FairVote advances systemic electoral reform to achieve a fully participatory and truly representative democracy that respects every vote and every voice in every election. We work toward these goals by providing advocates with innovative research and strategic advocacy. We promote ranked choice voting (“instant runoff”), a constitutionally protected right to vote, a national popular vote for president, and, most fundamentally, fair representation voting forms of proportional representation.
Blog and News
New from the Blog
// July 3, 2014
July 31, 2014
With political polarization at its highest point in more than a century, observers often assume opposition to reform is inevitable. But there have been recent developments in bipartisan cooperation for FairVote’s Reform 2020 agenda, which we discuss in this issue of The Reformer.
July 30, 2014
U.S. Senators Ben Cardin (D-MD) and Rand Paul (R-KY) unveiled a bipartisan approach to restore voting rights to citizens with felony convictions.
July 21, 2014
The Montgomery County Right to Vote Task Force issued its final report and recommendations, affirming the Council's commitment to increasing voter participation, improving election practices, and supporting an affirmative right to vote.
FairVote reforms are catching on in cities and states across the nation. Leading media are on board with ranked choice voting (RCV); others are publishing work on the National Popular Vote plan and fair representation systems.
- Virginia Democrats will use RCV for the third time in firehouse primary for Va. House
- Op-ed argues that Pennsylvania should adopt districts plus
- Major newspapers in Mississippi and Maine back RCV
- The Atlantic names the National Popular Vote Compact one of five out-of-the-box solutions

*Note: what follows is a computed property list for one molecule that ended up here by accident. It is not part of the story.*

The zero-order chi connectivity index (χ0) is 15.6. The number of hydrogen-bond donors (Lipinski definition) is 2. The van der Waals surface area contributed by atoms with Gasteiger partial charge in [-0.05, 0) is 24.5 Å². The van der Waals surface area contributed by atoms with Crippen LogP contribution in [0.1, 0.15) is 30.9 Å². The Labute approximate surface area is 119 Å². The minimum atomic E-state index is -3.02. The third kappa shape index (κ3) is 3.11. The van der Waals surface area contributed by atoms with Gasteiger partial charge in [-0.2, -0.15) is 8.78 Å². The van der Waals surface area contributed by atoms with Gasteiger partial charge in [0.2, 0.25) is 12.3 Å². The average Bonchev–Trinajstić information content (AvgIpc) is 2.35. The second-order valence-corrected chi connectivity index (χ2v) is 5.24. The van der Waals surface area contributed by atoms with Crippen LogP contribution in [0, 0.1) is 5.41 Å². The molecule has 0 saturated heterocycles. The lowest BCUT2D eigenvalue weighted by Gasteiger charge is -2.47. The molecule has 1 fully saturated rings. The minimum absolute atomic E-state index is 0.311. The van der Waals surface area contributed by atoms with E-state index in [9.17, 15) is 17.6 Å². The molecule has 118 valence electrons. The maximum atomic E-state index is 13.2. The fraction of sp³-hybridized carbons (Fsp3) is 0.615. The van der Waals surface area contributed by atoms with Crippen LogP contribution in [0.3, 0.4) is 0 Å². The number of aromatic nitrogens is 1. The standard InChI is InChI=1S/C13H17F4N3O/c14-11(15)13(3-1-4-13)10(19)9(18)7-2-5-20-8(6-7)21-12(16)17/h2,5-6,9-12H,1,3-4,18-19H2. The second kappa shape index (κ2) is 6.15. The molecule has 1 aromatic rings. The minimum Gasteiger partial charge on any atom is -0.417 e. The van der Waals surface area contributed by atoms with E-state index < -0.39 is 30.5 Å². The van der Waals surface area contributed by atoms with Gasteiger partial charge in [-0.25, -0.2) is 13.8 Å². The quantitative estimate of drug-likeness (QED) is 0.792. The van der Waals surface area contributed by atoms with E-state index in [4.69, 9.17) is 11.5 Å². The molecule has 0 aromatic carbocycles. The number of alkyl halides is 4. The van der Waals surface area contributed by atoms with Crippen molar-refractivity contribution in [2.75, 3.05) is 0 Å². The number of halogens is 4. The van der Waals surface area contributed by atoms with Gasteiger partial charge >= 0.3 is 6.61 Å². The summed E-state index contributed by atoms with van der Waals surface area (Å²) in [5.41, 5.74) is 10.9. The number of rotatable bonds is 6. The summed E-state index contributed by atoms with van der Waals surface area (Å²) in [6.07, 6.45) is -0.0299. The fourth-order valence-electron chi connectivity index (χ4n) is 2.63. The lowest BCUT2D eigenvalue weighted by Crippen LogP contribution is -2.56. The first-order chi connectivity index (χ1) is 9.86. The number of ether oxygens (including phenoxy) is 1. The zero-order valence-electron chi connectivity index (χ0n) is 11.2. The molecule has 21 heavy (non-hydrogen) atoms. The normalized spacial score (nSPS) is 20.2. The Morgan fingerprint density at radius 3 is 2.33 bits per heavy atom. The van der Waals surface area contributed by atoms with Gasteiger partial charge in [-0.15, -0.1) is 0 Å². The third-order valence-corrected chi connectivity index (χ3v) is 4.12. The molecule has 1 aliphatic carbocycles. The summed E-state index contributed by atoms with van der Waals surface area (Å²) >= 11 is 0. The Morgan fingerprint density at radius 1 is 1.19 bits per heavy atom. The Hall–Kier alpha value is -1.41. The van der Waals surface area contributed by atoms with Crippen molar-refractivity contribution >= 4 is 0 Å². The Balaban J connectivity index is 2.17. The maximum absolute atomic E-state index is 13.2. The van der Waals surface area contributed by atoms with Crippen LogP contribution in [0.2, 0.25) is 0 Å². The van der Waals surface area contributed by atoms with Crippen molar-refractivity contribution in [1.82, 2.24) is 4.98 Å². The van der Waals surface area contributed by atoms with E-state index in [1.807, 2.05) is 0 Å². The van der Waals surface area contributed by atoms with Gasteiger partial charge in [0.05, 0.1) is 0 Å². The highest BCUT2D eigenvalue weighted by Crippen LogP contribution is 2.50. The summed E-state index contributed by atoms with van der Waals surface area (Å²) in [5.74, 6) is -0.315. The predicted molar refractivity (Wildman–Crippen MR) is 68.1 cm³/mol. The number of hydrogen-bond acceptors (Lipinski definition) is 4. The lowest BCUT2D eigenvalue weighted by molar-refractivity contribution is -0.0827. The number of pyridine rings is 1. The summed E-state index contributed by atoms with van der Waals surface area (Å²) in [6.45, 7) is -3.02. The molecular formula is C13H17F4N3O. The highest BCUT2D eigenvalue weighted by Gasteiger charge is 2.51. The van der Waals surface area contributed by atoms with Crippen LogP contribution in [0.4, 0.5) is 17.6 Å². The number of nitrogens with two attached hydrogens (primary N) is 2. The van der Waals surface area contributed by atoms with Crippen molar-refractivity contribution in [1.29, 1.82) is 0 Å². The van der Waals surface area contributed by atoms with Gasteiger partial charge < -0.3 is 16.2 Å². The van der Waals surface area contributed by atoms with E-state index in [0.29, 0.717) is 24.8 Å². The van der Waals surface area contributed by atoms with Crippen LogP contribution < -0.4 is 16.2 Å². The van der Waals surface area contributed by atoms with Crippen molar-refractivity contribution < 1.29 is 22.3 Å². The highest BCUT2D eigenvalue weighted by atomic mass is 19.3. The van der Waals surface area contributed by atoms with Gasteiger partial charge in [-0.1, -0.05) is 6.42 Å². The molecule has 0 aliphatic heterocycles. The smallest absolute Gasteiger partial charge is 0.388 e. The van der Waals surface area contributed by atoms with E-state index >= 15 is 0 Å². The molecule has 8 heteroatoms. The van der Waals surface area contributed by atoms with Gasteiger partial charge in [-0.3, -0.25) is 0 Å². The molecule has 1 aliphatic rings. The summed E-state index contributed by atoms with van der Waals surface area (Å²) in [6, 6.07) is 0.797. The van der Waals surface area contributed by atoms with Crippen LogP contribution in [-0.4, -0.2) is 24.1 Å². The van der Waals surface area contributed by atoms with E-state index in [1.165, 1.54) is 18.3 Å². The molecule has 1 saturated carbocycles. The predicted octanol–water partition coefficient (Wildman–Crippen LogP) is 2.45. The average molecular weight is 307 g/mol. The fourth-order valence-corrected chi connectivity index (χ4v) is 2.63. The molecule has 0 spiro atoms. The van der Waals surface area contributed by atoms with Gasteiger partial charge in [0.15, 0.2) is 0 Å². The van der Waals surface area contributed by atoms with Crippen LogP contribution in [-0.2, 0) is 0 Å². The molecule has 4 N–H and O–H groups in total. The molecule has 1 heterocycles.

- Salon covers fair representation voting as an alternative to America’s “archaic voting system”
- The LA Times cites FairVote's work on California's partial recount system.
Catch the FairVote Reformer for the latest updates on systemic election reform.
ResearchAndrea Levien // June 13, 2014
In debating options for reforming presidential elections in the United States, the most promising alternative to the status quo is the National Popular Vote Interstate Compact (NPV). But even though we use popular vote elections to select every member of Congress and all 50 governors, some NPV skeptics warn that its adoption would have a partisan impact on presidential elections. They fear that Democrats could increase their national vote totals by focusing resources on major metropolitan areas, while Republicans could achieve similar gains only by spreading their resources across more geographically dispersed, non-urban areas. This report challenges this argument in three ways.
Nowhere in the United States are the pernicious effects of gerrymandering and winner-take-all, single-member districts more clearly visible than in the South. In the line of states running from Louisiana to Virginia, congressional races are nearly universally uncompetitive, Democrats are systematically disadvantaged, and African Americans are underrepresented in spite of the Voting Rights Act.
Through the use of sample maps, this report examines the impact that different redistricting criteria would have on partisan and racial representation in the South.
On the latest episode of FairVote Voices:
An interview with Mayor Mike Brennan of Portland, Maine on how ranked choice voting influenced how he campaigned and how he governs.
Legal fellow Drew Spencer interviews Jerome Gray about his career fighting for voting rights and fair voting in Alabama.